Learning a Motor Task Through Observation

This study has been completed.
Sponsor:
Information provided by:
National Institutes of Health Clinical Center (CC)
ClinicalTrials.gov Identifier:
NCT00050869
First received: December 27, 2002
Last updated: March 5, 2008
Last verified: November 2007
  Purpose

Motor training results in use dependent plasticity (UDP), thought to underlie recovery of motor function after brain injury. The purpose of this protocol is to determine (a) if movement observation results in encoding of a motor memory in the primary motor cortex and (b) if observation of motor training can enhance the effects of physical training in healthy volunteers. If so, this may become an important tool in rehabilitative treatment for patients who are unable or partially able to train. We will test our hypotheses by means of focal single pulse transcranial magnetic stimulation (TMS) in a group of healthy volunteers. Our outcome measure will be the change in TMS-evoked movement direction as a function of training strategy. So far we found that this is the case in healthy volunteers (see data in analysis of the study). The purpose of this amendment is to determine if action observation can elicit the same effects in adult chronic ischemic stroke patients who have had originally significant motor weakness but recovered to the point of being able to perform the motor tasks, possibly resulting in a useful rehabilitative strategy.


Condition
Healthy

Study Type: Observational
Official Title: Encoding a Motor Memory by Action Observation

Resource links provided by NLM:


Further study details as provided by National Institutes of Health Clinical Center (CC):

Estimated Enrollment: 56
Study Start Date: December 2002
Estimated Study Completion Date: November 2007
Detailed Description:

Motor training results in use dependent plasticity (UDP), thought to underlie recovery of motor function after brain injury. The purpose of this protocol is to determine (a) if movement observation results in encoding of a motor memory in the primary motor cortex and (b) if observation of motor training can enhance the effects of physical training in healthy volunteers. If so, this may become an important tool in rehabilitative treatment for patients who are unable or partially able to train. We will test our hypotheses by means of focal single pulse transcranial magnetic stimulation (TMS) in a group of healthy volunteers. Our outcome measure will be the change in TMS-evoked movement direction as a function of training strategy. So far we found that this is the case in healthy volunteers (see data in analysis of the study). The purpose of this protocol is to determine if action observation can elicit the same effects in adult chronic ischemic stroke patients who have had originally significant motor weakness but recovered to the point of being able to perform the motor tasks, possibly resulting in a useful rehabilitative strategy.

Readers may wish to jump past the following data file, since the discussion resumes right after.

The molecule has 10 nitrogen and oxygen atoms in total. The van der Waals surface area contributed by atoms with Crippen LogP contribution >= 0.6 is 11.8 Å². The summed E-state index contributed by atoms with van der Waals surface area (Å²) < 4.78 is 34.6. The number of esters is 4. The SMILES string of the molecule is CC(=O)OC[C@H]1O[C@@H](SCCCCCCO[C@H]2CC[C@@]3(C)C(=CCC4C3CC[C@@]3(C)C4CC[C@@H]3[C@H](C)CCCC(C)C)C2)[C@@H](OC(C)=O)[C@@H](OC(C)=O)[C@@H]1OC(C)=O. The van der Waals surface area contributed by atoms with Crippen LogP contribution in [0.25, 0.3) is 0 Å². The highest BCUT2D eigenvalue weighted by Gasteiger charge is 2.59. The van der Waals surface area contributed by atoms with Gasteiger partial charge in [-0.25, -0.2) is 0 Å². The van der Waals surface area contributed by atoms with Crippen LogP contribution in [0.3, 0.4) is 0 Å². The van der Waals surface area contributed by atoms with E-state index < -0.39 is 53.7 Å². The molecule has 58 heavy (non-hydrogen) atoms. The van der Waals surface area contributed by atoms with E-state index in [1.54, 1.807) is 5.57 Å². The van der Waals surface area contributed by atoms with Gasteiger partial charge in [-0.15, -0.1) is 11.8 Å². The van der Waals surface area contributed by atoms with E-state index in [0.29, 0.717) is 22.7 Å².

Eligibility

Ages Eligible for Study:   18 Years to 80 Years
Genders Eligible for Study:   Both
Accepts Healthy Volunteers:   No
Criteria
  • INCLUSION CRITERIA

Healthy volunteers and patients with thromboembolic non-hemorrhagic hemispheric lesions at least 6 months after the stroke, aged 18 to 80 years. Patients who initially had a severe motor paresis (below MRC grade 2), which subsequently recovered to the point that they have a residual motor deficit but can perform the required tasks, and those in whom isolated thumb movements can be evoked by TMS. Handedness will be assessed by the Edinburgh inventory scale. Subjects should be able to sustain attention to the task over 30 minutes.

EXCLUSION CRITERIA

History of surgery with metallic implants or known history of metallic particles in the eye.

Patients with cardiac pacemaker, neural stimulators, cochlear implants, implanted medication pumps.

Patients with history of alcohol and drug abuse, psychiatric illness (depression, attention deficit disorder, or dementia).

Patients with severe uncontrolled medical problems (e.g. cardiovascular diseases, hypertension, diabetes mellitus, arthritis, active cancer, renal, liver, severe pulmonary diseases, infectious diseases).

Patients with epilepsy or history of loss of consciousness.

Patients with use of medications that influence synaptic plasticity as evaluated by the investigator, like antipsychotic, antidepressant acting drugs, benzodiazepines.

Patients above 80 and less than 18 years of age.

Children.

Pregnant women in the last trimester.

Patients with more than one stroke in the middle cerebral artery territory.

Patients with bilateral motor impairment.

Patients with cerebellar or brainstem lesions.

Patients unable to perform the task (wrist or elbow flexion at least MRC grade 2).

Patients with unstable cardiac arrhythmia.

Patients with h/o hyperthyroidism or individuals receiving drugs acting primarily on the central nervous system that lower the seizure threshold or influence synaptic plasticity like neuroleptics, benzodiazepines, tricyclic antidepressants, antiepileptic medication.

  Contacts and Locations
Please refer to this study by its ClinicalTrials.gov identifier: NCT00050869

Locations
United States, Maryland
National Institutes of Health Clinical Center, 9000 Rockville Pike
Bethesda, Maryland, United States, 20892
Sponsors and Collaborators
  More Information

Publications:
ClinicalTrials.gov Identifier: NCT00050869     History of Changes
Other Study ID Numbers: 030074, 03-N-0074
Study First Received: December 27, 2002
Last Updated: March 5, 2008
Health Authority: United States: Federal Government

Keywords provided by National Institutes of Health Clinical Center (CC):
Mirror Neurons
Performance
Use-Dependent Plasticity
Attention
Premotor Cortex

ClinicalTrials.gov processed this record on April 17, 2014